GM is no stranger to tossing around alphanumeric nomenclature for its performance machinery. A perfect example is the LS1. Not many Vette owners are aware of the fact that the LS1 designation was first applied to a 1969 335hp 427 big-block long before it appeared as an all-aluminum 346. Most Vette enthusiasts are, however, aware that the '92-'96 LT1 small-block was named after the high-revving LT-1 from the early '70s. Note that while the two are differentiated by the use of a hyphen for the original model, GM was obviously playing the nostalgia card. Monikers aside, the real question concerns just how well the later LT1 compared with the original item. Did it really live up to its legendary muscle-car namesake?

Time and technology obviously march on, but the performance world was a much different place in 1992 than it was back in 1970. After enjoying essentially free reign during the '60s, performance took a nosedive in the mid '70s, thanks to ever-tightening emissions regulations. To meet the new standards, Chevy first cut compression ratios, then cam timing and carburetion-basically, everything a motor needs to make power. What started out as a high-compression, solid-lifter 350 rated at 370 hp in 1970 was reduced to a low-compression, hydraulic-lifter 350 rated as low as 205 hp (the "performance" L82) by 1975. Some of the difference in perceived performance can be attributed to the adoption of net (SAE) power ratings by 1972. The net rating provided more-accurate power numbers based on the engine as it was run in the car, with full accessories and the factory tune. The previous gross rating came with the motor strapped to the dyno, sans accessories and run in optimized tune. Thus, the 370-gross-hp rating of the 1970 LT-1 would be in the neighborhood of 300 net hp, right on par with the modern LT1.

The differences between the LT two small-blocks are numerous and significant. The LT1 offered a sophisticated reverse-flow cooling system, modern electronic fuel injection, and aluminum heads, compared with the 780 Holley four-barrel and cast-iron Fuelie heads on the original. The newer heads also out-flowed the originals heads by 10-15 cfm, despite running smaller valve sizes (1.94/1.50 vs. 2.02/1.60). The LT-1 did offer a higher static compression ratio (11.0:1 vs. 10.4:1), forged pistons, and a solid cam with wilder timing (0.459/0.485-inch lift and 242/254-degree duration, compared with the 0.450/0.460-inch lift and 202/207-degree duration of the injected mill). Both cams shared the same 116-degree lobe separation angle, but the hydraulic roller profile of the newer unit offered reduced friction and likely increased ramp rates, which improved average power production despite the mild duration specs.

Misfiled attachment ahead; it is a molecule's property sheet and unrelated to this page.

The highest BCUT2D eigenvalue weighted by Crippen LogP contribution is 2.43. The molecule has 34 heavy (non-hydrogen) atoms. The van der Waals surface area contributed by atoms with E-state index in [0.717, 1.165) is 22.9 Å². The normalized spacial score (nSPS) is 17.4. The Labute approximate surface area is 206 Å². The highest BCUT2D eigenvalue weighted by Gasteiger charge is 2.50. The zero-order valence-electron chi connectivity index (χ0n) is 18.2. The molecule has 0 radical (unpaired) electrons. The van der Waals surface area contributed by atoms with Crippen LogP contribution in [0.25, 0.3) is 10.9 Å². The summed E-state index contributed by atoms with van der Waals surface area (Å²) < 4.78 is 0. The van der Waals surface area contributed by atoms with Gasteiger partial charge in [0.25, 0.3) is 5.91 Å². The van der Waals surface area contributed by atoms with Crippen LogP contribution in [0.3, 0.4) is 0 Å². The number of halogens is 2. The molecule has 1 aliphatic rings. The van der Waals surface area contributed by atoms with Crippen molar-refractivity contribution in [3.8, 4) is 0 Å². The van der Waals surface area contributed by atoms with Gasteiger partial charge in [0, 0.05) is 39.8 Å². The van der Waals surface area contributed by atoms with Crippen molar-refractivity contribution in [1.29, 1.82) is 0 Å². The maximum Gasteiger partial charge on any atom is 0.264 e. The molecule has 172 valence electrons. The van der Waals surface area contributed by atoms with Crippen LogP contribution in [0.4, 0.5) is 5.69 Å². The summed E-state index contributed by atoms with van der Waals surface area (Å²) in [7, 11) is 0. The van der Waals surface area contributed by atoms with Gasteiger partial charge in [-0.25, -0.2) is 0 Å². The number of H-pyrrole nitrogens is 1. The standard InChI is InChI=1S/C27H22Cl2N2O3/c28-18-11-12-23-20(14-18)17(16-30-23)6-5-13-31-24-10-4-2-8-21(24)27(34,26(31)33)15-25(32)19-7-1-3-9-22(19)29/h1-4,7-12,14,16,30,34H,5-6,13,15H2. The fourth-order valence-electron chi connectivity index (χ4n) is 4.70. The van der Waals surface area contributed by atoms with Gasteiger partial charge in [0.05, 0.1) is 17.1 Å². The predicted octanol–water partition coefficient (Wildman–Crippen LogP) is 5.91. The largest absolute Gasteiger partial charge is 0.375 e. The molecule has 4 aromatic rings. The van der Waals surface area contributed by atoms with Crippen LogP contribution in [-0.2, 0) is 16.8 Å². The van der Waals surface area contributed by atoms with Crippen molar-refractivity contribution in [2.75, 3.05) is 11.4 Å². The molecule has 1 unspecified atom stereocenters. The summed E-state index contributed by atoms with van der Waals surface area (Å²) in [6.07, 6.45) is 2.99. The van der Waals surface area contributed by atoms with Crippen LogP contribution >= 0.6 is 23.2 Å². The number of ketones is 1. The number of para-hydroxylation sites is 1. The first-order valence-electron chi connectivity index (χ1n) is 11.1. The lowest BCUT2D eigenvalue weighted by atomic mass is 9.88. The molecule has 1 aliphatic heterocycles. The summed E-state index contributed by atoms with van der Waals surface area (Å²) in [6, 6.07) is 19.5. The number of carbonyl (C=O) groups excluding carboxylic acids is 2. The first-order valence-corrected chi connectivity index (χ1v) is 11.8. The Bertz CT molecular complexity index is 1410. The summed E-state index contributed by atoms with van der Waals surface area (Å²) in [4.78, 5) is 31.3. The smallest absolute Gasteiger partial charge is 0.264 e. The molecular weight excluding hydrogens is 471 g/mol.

The dual-plane, high-rise intake manifold used on the original LT-1 has proven to be a powerful design, but the LT1's short-runner EFI intake is likely just as effective. It is, after all, partly responsible for taking the small-block 350 from 245 hp in L98 guise to a solid 300 hp. Compared back-to-back, the LT1 intake would lose out to the LT-1 unit in lower- and medium-rpm ranges, but it would likely make similar, if not slightly more, peak power. The runner length in the LT1 is quite short and tuned for maximum effectiveness at higher engine speeds, this despite a relatively small cross-sectional area. In terms of driveability, fuel mileage, and reduced emissions, the modern LT1 has it all over the original.

Engine specs are all well and good, but the word "specs" sounds too much like speculation. To truly compare the '70 LT-1 to the '96 LT1, we had to run them against one another on the engine dyno. Obtaining a low-mileage LT1 was no problem, as our boys at Westech had several (of various years) just begging to be dyno tested. Testing the vintage LT-1 was another story, as this meant building one using factory specs. The boys from L&R Automotive and Demon Engines came to the rescue, as did a number other suppliers.